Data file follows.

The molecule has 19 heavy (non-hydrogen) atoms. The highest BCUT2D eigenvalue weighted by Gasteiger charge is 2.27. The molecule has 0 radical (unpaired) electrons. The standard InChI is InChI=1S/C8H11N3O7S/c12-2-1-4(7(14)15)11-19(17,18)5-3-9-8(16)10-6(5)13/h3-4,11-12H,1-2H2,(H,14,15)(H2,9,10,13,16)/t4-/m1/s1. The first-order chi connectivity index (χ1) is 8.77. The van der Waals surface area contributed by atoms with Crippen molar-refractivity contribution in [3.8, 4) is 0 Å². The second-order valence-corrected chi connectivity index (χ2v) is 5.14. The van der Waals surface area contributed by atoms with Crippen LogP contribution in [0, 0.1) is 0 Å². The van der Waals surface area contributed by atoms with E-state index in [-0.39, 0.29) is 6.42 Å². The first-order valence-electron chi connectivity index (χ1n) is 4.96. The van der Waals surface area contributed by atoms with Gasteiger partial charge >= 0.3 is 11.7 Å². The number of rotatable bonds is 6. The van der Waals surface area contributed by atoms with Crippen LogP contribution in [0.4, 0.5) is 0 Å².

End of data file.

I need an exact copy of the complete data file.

The molecule has 19 heavy (non-hydrogen) atoms. The highest BCUT2D eigenvalue weighted by Gasteiger charge is 2.27. The molecule has 0 radical (unpaired) electrons. The standard InChI is InChI=1S/C8H11N3O7S/c12-2-1-4(7(14)15)11-19(17,18)5-3-9-8(16)10-6(5)13/h3-4,11-12H,1-2H2,(H,14,15)(H2,9,10,13,16)/t4-/m1/s1. The first-order chi connectivity index (χ1) is 8.77. The van der Waals surface area contributed by atoms with Crippen molar-refractivity contribution in [3.8, 4) is 0 Å². The second-order valence-corrected chi connectivity index (χ2v) is 5.14. The van der Waals surface area contributed by atoms with Crippen LogP contribution in [0, 0.1) is 0 Å². The van der Waals surface area contributed by atoms with E-state index in [-0.39, 0.29) is 6.42 Å². The first-order valence-electron chi connectivity index (χ1n) is 4.96. The van der Waals surface area contributed by atoms with Gasteiger partial charge >= 0.3 is 11.7 Å². The number of rotatable bonds is 6. The van der Waals surface area contributed by atoms with Crippen LogP contribution in [0.4, 0.5) is 0 Å².